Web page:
Talk to almost any HR practitioner today, and you will hear that the backdrop to most of his or her work is that amorphous thing in the trade that we like to call 'change'. You love and hate it in almost equal measure, whatever it means.
Why? Because it gives you purpose as a practitioner - and it derails you when you least expect it. And it helps to frame - and undo - the contribution you make to the organisations you serve. Either way, it brings you to the management's top table, to your benefit or at your peril.
So here is an admission from heady world of change consulting.
We love your dilemma. Because it gives us consultants a purpose too. And we spend a lot of time wondering why it is that you ask us to do a lot of what you can simply get on with yourself.
Not that we are trying to talk ourselves out of existence you will understand. Simply, getting a grip on change will most likely mean that you use change consultants for the stickier issues where we add most value.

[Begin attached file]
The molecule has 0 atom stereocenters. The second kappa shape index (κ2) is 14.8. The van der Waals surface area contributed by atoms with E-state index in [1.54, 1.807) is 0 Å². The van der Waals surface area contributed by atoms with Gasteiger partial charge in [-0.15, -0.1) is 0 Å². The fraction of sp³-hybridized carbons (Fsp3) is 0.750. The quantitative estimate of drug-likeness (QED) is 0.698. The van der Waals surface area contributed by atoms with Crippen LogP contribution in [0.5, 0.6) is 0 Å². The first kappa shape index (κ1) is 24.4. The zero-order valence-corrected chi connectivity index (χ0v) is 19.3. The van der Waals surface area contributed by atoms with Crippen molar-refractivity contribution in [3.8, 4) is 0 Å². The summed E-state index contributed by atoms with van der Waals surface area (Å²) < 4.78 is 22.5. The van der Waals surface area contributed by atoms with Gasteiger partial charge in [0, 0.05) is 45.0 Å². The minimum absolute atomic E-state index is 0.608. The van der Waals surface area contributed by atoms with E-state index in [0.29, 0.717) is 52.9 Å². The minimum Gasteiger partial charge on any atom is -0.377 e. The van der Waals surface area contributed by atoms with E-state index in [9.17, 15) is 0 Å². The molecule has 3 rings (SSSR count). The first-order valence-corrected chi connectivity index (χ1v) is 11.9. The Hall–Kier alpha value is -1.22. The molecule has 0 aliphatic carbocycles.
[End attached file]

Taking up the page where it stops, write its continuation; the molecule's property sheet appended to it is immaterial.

What is cultural change?
But what do we really mean when we talk about cultural change?
It happens when the structure of your organisation has shifted. We can identify real social change. There are lasting changes afoot to what people think and believe and what values these people share or aspire to. Internal processes in the organisation are being shaken up, and the relationships between key players throughout the organisation are in flux.
Consultants and HR practitioners can get their knickers in something of a twist when identifying why this happens. Truth be told, there is a bunch of factors that cause change - some obvious and some not so clear; some arise midway through change, and a lot of the time we deal with a confluence of issues that can be tricky to unpick.
Don't be daunted though. Too often, you can be deluded into believing that the pace of change itself is reason enough not to stop and ask why. (It is a great opening for consultants, but really, something you can handle as competently with your management colleagues.)
Here is a list of factors we consistently bump into. It is not exhaustive, but it might prompt you into finding a few more that are specific to your organisation.